A recent population-based study in the Netherlands was, to our knowledge, the first to examine the effect of estrogen use on the risk for early-onset AD. In comparing patients with AD (n = 109) with age- and residence-matched controls (n = 119), Slooter and colleagues104 found a significant inverse correlation between estrogen treatment and early-onset AD (adjusted OR, 0.34; 95% CI, 0.12-0.94), suggesting that more research is needed in this specific area.
Despite the significant neuroprotective and neurotrophic effect of estrogen, particularly in vitro, described already, human studies of the effect of estrogen as therapy for AD have been equivocal.5,30-35 Some studies, primarily short-term ones, have suggested that estrogen use results in short-term improvements in cognition.30-33,118,119 In contrast, 3 recent randomized, double-blind clinical trials analyzing the effects of estrogen on the clinical course of AD found no significant benefit with estrogen treatment.34,120,121 These findings may be surprising in view of the increasing evidence showing protective benefits of estrogen on neurons involved in learning and memory and studies showing a significantly reduced risk for AD among women using ERT or HRT. However, an agent that reduces the risk for AD will not necessarily influence the clinical course of the disease once it is established, since the mechanisms involved may be different. The administration of estrogen after neuronal injury has been initiated or has progressed (eg, after AD is expressed) may have no benefit, but estrogen may protect neurons at the initial phases or before the onset of the disease.
Thus, the initial timing of hormone treatment may be crucial. In the study by Mulnard and colleagues,34 ERT was not initiated immediately after hysterectomy, and the subjects were older than 60 years. The mean ages were 77 years for the estrogen group and 78 years for the placebo group in the study by Henderson et al120 and 73 years for the estrogen group and 71 years for the placebo group in the study by Wang et al.121 Estrogen may be most effective as a preventive agent immediately or shortly after menopause. Using an animal model, Gibbs122 determined that estrogen treatment initiated immediately after or 3 months after ovariectomy—but not after 10 months—improved performance on a spatial memory task. This research suggests that a key window of opportunity for the initiation of hormone treatment in the prevention of cognitive decline in humans may exist, a hypothesis that warrants further investigation. This situation is somewhat analogous to the prevention of osteoporosis, ie, the earlier estrogen treatment is initiated after menopause, the more beneficial its effect, since bone that is already lost cannot be replaced to any significant degree.123 Because the prevalence of osteoporosis rises dramatically with age, early intervention is necessary to forestall bone loss as long as possible.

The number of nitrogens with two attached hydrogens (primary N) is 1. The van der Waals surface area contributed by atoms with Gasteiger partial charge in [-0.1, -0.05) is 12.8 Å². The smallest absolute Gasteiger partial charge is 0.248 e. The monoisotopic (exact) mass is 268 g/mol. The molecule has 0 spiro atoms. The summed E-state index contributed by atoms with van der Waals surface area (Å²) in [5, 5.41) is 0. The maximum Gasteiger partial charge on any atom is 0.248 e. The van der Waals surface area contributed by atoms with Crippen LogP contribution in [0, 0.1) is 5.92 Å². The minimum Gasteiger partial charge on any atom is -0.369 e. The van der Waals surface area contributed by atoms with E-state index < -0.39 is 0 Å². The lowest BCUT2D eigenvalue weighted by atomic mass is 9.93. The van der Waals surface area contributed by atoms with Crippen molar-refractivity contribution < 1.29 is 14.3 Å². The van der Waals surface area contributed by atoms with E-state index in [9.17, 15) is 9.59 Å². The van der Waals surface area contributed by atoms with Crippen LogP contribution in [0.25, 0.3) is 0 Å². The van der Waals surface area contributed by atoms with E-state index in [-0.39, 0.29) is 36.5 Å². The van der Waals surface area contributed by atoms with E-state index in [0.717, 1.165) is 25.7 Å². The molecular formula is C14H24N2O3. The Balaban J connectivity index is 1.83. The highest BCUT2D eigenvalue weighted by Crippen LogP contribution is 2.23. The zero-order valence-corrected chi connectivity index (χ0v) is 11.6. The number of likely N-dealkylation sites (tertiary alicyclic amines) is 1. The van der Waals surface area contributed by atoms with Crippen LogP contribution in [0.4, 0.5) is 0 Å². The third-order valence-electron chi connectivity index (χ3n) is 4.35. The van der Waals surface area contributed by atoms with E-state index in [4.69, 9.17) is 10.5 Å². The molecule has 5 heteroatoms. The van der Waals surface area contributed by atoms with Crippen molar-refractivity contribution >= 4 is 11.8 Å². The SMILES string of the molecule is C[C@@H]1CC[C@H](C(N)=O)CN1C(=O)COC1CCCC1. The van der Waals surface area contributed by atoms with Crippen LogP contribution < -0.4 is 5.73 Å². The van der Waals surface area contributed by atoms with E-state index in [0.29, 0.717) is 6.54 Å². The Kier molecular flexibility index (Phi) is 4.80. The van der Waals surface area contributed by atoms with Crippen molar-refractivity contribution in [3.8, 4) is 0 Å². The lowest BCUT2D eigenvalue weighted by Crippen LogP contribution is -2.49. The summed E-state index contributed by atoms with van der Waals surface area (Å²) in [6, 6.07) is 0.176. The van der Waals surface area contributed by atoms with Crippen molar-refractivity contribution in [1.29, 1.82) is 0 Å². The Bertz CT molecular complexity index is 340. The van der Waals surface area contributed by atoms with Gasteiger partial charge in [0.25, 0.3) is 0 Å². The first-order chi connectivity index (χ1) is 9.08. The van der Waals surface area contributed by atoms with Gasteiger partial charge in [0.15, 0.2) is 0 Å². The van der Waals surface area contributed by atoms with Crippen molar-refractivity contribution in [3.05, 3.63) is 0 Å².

Evidence supports a central role for estrogen in brain regions involved in memory and other cognitive tasks and in protection from AD-associated toxins and genes. A number of observational studies have suggested a significantly reduced risk for development of AD among women who have used ERT/HRT. The Women's Health Initiative Study of Cognitive Aging, a randomized, placebo-controlled trial among 2900 women that will assess cognitive outcomes with ERT/HRT use, is expected to provide substantial evidence regarding the influence of estrogen-based therapy on cognition and AD. That study is ancillary to the Women's Health Initiative Memory Study, which in turn is an arm of the Women's Health Initiative that is sponsored by the National Institutes of Health, Bethesda, Md. The Women's Health Initiative Memory Study will investigate the effect of conjugated equine estrogens on cognitive function and on the risk for the development of AD and other dementia among more than 8000 postmenopausal women, with a minimum follow-up of 6 years.50,124 The Women's International Study of Long-Duration Oestrogen After the Menopause, also under way, is not due to report results until 2010.125 These large clinical studies will provide valuable information regarding the potential effects of ERT/HRT on preserving cognitive function in postmenopausal women.
At present, most observational evidence, which is supported by neurobiological research findings on the action of estrogen, indicates that ERT/HRT mitigates the degeneration that may lead to AD. The lack of evidence of a role of estrogen in the treatment of AD suggests that ERT/HRT should be initiated as early as possible after menopause, before the onset or the progression of the disease. Thus, the relationship of postmenopausal hormone therapy to AD is somewhat parallel to its relationship to osteoporosis in that, in both cases, ERT/HRT seems to have a role in primary prevention.
Accepted for publication February 6, 2002.